Edited excerpt from E.A.T An Unconventional Decade In The Life Of A Cancer Patient by Kathy Bero


October 27, 200

I looked at myself in the mirror and gingerly touched the red spot on top of a 25-year-old scar where a benign cyst had been removed. I felt a small something, but not really anything. The area was warm, but then again, I had just gotten out of the shower. A flash of electricity ran through my body. Even though I couldn’t feel anything defined, it was there. The soft, elusive mass seemed to dissipate under my touch. I was overwhelmed by a tsunami of fear before wave after wave of clarity rolled over my mind, leaving me with no doubt as to what it was. What else could it be? I had been poked, prodded, and examined for everything else. My head was on fire, my body flushed with panic and I felt anchored by lead as my heartbeat clobbered at my temples. I was overwhelmed with the adrenaline of dread, as a chorus of every cell in my body screamed the unthinkable, “YOU HAVE CANCER!”

Standing alone in the bathroom with everyone else asleep, I took a deep breath in and stared at myself in the mirror. The black and white subway tiles on the walls faded from view, and all I could see was that red spot reflected at me through the steam. My body knew what was growing inside and had been sending me messages all along, but I had been too busy to hear the alarm bells signaling cancer.

As my brain re-engaged, the adrenaline dissipated. I thought about waking Ron and telling him I had cancer, but I knew he would just dismiss me with, “You’re fine. There’s no way you could have cancer. What would the odds of that be?” I didn’t know what the odds were then, but I do now. One in eight women would be diagnosed with breast cancer that year, and those weren’t very good odds for me. Instead, I phoned Suzannah, Ron’s sister and a physician’s assistant (PA) at Memorial Sloan-Kettering. After I described what I had found, the dismay in her silent pause was palpable.

Oh, Kath,” she blurted out.
Then, as if a switch had been thrown, she became compassionately professional and described the possibilities. It was clear from Suzannah’s voice that it was not good, but I had no idea just how “not good” it really was. She asked me to get paper and pen to write down the very specific instructions she was about to give me. At the top of the list for the next morning was to go directly to my OBGYN and not leave until I had undergone each test she named. Suzannah, my own personal PA, presented me with the dialogue that would unfold and gave me the words I had to use to get where I needed to go.

“Those symptoms are typical of an infection,” she said in a deep deadpan tone. “That’s most likely what it is, but don’t leave until you’ve had a physical exam, a mammogram and an ultrasound. Have them fax all the results to me right away. If anything shows up, I’ll have you schedule the appropriate biopsy.”

Suzannah knew they would want to give me antibiotics and send me home, assuming I had mastitis, an infection in my mammary ducts. She was certain this was not the case and sternly instructed me to stay until I had completed all the tests she listed. Not generally a pessimist, I assumed she thought I “only” had the regular curable breast cancer. I had no idea there were 30 different types, and without naming it out loud, Suzannah had diagnosed me with the rare and difficult to diagnose, inflammatory breast cancer. I hung up the phone and began rifling through my memory bank trying to find what I had recently read or heard about localized breast cancer and its rates of survival. I thought it was 98% of all localized breast cancers were curable. After all my grandmother had been diagnosed with breast cancer when she was in her early 70’s. She had a successful mastectomy with no other treatment and died 20 years later happy and fulfilled. I took her memory to bed with me and lay in the darkness persuading myself I would be fine too.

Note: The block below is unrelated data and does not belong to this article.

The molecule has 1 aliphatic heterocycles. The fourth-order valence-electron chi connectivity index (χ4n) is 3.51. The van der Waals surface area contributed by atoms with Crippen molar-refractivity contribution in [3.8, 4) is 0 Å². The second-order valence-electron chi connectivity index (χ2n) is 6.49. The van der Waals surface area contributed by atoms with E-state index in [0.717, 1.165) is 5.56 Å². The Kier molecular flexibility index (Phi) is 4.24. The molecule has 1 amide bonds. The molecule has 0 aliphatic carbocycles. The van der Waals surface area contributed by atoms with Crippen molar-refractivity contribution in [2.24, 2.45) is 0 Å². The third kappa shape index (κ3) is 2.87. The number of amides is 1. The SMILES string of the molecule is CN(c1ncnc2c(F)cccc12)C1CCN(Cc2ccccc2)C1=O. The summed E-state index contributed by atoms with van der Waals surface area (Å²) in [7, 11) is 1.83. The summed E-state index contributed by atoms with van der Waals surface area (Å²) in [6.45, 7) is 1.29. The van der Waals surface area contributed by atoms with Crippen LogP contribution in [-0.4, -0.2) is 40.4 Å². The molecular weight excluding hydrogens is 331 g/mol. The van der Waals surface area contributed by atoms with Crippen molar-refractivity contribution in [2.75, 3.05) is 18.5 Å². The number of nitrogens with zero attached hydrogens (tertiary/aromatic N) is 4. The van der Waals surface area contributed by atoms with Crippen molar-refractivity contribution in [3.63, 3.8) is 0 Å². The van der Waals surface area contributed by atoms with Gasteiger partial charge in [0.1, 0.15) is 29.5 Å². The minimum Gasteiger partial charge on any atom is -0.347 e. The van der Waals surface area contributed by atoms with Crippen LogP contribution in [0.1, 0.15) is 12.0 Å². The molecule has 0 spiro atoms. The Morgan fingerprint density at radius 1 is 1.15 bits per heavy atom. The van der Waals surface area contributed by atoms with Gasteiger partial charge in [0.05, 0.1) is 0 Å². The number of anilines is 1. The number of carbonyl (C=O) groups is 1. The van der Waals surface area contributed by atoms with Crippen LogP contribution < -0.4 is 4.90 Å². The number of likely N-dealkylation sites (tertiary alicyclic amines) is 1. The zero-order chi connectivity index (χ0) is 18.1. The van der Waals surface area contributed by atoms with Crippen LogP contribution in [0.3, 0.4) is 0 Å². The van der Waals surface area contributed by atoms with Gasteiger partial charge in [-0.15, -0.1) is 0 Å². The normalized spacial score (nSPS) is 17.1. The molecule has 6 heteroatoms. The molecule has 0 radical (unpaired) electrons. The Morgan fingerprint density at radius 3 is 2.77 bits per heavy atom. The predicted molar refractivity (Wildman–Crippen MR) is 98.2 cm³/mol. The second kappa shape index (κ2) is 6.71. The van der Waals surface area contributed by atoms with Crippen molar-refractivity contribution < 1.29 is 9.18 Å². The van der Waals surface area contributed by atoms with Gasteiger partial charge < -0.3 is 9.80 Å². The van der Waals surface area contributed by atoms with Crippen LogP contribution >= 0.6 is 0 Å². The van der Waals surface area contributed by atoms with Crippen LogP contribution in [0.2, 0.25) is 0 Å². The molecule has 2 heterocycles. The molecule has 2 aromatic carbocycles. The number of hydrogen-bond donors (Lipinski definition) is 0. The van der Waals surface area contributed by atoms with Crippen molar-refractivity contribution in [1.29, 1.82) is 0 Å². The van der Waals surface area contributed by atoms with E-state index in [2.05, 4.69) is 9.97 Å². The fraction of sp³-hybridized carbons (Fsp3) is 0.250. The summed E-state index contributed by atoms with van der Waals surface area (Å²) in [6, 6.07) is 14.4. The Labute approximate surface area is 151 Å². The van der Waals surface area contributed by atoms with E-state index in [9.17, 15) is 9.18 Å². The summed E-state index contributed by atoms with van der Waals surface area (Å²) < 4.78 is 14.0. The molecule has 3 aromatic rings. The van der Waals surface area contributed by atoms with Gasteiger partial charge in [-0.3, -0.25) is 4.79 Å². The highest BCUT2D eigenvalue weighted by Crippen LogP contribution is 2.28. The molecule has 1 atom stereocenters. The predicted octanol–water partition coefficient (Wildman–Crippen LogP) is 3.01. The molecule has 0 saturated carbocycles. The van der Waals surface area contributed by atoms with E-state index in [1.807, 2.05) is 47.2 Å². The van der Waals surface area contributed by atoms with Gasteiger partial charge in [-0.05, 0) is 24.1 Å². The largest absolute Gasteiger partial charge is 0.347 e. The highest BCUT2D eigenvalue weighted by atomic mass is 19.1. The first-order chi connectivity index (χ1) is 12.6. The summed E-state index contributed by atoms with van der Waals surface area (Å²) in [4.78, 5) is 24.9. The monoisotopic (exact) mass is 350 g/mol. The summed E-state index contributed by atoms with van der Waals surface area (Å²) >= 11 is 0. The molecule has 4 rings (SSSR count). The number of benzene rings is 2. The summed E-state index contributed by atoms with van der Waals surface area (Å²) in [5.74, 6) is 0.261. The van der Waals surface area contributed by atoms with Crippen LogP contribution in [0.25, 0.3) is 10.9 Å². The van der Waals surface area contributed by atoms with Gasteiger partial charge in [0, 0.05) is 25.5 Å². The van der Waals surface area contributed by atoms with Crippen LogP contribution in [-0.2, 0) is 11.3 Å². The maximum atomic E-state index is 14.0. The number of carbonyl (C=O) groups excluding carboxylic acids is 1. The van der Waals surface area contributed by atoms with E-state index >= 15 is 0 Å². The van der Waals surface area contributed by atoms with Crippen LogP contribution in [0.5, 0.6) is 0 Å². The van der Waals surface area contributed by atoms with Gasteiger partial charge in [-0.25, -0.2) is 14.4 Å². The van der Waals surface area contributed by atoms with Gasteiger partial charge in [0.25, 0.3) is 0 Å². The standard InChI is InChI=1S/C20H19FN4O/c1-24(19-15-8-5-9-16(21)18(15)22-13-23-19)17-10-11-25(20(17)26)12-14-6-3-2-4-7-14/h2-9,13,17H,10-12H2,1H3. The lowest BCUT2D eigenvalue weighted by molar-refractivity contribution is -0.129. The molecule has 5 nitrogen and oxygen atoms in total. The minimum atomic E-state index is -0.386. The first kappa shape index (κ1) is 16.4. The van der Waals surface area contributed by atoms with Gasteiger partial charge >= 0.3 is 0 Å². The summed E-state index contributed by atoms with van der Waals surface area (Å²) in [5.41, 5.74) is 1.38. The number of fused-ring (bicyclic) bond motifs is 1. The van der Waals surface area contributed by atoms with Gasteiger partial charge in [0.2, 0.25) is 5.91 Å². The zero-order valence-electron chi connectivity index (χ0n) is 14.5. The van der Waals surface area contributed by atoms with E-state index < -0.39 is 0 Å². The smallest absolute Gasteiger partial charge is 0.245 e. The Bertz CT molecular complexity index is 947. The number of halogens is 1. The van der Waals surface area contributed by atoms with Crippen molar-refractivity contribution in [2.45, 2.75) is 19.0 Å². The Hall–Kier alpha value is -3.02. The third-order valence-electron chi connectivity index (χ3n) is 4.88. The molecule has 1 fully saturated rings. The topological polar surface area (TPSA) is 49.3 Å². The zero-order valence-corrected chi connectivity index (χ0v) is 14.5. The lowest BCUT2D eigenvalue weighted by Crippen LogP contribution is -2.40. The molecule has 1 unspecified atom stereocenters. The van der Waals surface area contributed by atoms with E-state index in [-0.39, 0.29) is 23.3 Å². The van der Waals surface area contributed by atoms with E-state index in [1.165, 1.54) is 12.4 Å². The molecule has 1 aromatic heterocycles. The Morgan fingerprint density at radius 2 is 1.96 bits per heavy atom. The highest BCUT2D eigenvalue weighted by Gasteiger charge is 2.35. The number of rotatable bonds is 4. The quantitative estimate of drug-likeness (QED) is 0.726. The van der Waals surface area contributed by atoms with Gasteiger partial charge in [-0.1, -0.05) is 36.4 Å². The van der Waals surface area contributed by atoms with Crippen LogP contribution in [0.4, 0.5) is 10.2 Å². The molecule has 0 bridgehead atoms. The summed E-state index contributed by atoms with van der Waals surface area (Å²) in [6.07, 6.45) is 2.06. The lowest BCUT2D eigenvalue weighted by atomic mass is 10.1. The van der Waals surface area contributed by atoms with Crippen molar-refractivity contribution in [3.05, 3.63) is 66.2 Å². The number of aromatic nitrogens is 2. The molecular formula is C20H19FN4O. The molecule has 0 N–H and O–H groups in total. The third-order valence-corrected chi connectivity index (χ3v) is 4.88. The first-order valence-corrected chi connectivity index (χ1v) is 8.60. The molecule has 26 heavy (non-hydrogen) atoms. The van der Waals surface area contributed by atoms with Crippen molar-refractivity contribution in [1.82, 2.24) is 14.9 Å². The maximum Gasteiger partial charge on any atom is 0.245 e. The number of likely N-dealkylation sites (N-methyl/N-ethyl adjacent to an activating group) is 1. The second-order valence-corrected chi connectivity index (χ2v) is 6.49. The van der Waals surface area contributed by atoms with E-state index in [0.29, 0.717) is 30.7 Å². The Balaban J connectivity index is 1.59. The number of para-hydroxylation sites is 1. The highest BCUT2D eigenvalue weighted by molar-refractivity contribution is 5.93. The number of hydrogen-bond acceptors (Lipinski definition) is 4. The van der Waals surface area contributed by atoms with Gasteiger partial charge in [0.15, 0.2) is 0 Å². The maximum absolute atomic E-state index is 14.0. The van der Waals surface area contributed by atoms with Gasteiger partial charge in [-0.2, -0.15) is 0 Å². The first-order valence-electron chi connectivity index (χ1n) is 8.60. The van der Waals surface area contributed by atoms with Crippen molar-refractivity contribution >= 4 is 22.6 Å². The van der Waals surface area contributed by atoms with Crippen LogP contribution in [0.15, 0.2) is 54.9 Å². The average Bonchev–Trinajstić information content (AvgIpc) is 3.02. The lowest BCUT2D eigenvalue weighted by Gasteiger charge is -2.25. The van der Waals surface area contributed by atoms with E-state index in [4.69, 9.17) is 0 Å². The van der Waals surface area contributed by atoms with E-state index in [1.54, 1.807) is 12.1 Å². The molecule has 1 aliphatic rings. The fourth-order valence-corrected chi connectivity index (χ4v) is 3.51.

The minutes ticked by, but sleep was elusive. Controlling my destiny was my preferred state of being, but a diagnosis of cancer left me completely out of control. There would be no plucking the tumor from my chest, tossing it in the trash and going along my merry way. In the darkness, my thoughts turned to Suzannah and how dependent I had just become on my little sister.

Friday, October 28, 2005

When morning finally broke, I woke Ron and filled his groggy head with the previous night’s events. In a mild state of shock, he drove the girls to school as he normally did. I called my OBGYN, Dr. Tousignant, who first took me in as a patient when I was surprised, elated and then scared witless by my first pregnancy. Two weeks early, Emma Grace arrived on Dr. Tousignant’s day off, but staying true to her promise to deliver my baby, she came racing in on her Harley-Davidson. She swooped into my birthing room dressed in her riding clothes and caught my crowing baby just in the nick of time.
On the phone with Dr. Tousignant’s office and armed with Suzannah’s list of tests, I froze when they told me she was not in. I was blasted with a chill that ran down my spine, spreading throughout my entire body before sending the same deep freeze through the telephone wires. The assistant clearly felt it and quickly added that the PA would be happy to see me as soon as I could get there. I hung up, looked out the kitchen window and saw that Ron had just pulled into the driveway. I grabbed my instructions from Suzannah and ran out to the car.
On the way to the doctor’s, I rehearsed what I needed to say. I was so grateful for Suzannah’s coaching, which allowed me to push back at the paralyzing fear welling up from the depths. That first lesson in self-advocacy was the biggest gift she could’ve given me. Without her words, I would’ve ended up like so many women who were put on hold and told to “come back in six months unless something changes.” For the cancer growing in my body, six months longer would’ve put me six feet under.